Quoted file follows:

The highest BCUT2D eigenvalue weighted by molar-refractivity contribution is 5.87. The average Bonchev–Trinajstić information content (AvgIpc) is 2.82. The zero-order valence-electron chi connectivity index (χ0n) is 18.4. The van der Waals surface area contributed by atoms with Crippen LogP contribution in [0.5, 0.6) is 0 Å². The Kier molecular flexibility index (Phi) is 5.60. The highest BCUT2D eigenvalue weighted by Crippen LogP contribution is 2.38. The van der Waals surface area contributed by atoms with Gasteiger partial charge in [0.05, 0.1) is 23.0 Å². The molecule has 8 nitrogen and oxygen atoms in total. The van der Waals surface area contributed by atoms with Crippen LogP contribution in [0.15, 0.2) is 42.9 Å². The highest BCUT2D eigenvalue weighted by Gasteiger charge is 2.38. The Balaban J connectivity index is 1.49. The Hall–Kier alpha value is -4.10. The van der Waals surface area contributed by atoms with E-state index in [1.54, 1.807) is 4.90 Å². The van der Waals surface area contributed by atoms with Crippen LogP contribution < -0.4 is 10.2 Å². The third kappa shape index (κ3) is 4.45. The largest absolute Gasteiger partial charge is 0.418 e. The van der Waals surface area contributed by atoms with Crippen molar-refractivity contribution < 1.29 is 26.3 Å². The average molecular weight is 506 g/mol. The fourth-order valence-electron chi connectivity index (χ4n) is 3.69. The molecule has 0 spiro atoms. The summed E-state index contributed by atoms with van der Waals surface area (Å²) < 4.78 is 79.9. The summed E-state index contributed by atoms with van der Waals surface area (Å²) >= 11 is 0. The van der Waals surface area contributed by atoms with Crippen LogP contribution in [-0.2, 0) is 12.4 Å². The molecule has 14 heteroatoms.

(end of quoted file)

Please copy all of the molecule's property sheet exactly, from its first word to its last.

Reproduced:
The highest BCUT2D eigenvalue weighted by molar-refractivity contribution is 5.87. The average Bonchev–Trinajstić information content (AvgIpc) is 2.82. The zero-order valence-electron chi connectivity index (χ0n) is 18.4. The van der Waals surface area contributed by atoms with Crippen LogP contribution in [0.5, 0.6) is 0 Å². The Kier molecular flexibility index (Phi) is 5.60. The highest BCUT2D eigenvalue weighted by Crippen LogP contribution is 2.38. The van der Waals surface area contributed by atoms with Gasteiger partial charge in [0.05, 0.1) is 23.0 Å². The molecule has 8 nitrogen and oxygen atoms in total. The van der Waals surface area contributed by atoms with Crippen LogP contribution in [0.15, 0.2) is 42.9 Å². The highest BCUT2D eigenvalue weighted by Gasteiger charge is 2.38. The Balaban J connectivity index is 1.49. The Hall–Kier alpha value is -4.10. The van der Waals surface area contributed by atoms with E-state index in [1.54, 1.807) is 4.90 Å². The van der Waals surface area contributed by atoms with Crippen LogP contribution < -0.4 is 10.2 Å². The third kappa shape index (κ3) is 4.45. The largest absolute Gasteiger partial charge is 0.418 e. The van der Waals surface area contributed by atoms with Crippen molar-refractivity contribution < 1.29 is 26.3 Å². The average molecular weight is 506 g/mol. The fourth-order valence-electron chi connectivity index (χ4n) is 3.69. The molecule has 0 spiro atoms. The summed E-state index contributed by atoms with van der Waals surface area (Å²) < 4.78 is 79.9. The summed E-state index contributed by atoms with van der Waals surface area (Å²) >= 11 is 0. The van der Waals surface area contributed by atoms with Crippen LogP contribution in [-0.2, 0) is 12.4 Å². The molecule has 14 heteroatoms.